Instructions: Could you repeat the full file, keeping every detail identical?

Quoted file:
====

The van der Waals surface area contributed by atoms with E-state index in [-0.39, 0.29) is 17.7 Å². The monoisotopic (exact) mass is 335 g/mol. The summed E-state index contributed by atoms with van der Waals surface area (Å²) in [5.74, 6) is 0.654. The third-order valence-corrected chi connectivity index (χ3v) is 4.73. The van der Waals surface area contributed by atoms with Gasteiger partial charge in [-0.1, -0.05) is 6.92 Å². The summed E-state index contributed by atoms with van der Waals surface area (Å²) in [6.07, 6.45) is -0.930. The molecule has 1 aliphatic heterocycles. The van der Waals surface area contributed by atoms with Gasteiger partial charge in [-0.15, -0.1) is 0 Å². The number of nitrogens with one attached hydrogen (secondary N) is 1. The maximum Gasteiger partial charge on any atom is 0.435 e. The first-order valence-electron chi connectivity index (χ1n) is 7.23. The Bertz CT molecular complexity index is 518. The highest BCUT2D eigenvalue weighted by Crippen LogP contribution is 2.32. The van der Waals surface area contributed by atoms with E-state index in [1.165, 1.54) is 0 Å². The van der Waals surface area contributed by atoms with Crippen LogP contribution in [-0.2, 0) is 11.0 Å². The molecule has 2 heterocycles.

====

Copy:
The van der Waals surface area contributed by atoms with E-state index in [-0.39, 0.29) is 17.7 Å². The monoisotopic (exact) mass is 335 g/mol. The summed E-state index contributed by atoms with van der Waals surface area (Å²) in [5.74, 6) is 0.654. The third-order valence-corrected chi connectivity index (χ3v) is 4.73. The van der Waals surface area contributed by atoms with Gasteiger partial charge in [-0.1, -0.05) is 6.92 Å². The summed E-state index contributed by atoms with van der Waals surface area (Å²) in [6.07, 6.45) is -0.930. The molecule has 1 aliphatic heterocycles. The van der Waals surface area contributed by atoms with Gasteiger partial charge in [-0.15, -0.1) is 0 Å². The number of nitrogens with one attached hydrogen (secondary N) is 1. The maximum Gasteiger partial charge on any atom is 0.435 e. The first-order valence-electron chi connectivity index (χ1n) is 7.23. The Bertz CT molecular complexity index is 518. The highest BCUT2D eigenvalue weighted by Crippen LogP contribution is 2.32. The van der Waals surface area contributed by atoms with E-state index in [1.165, 1.54) is 0 Å². The van der Waals surface area contributed by atoms with Crippen LogP contribution in [-0.2, 0) is 11.0 Å². The molecule has 2 heterocycles.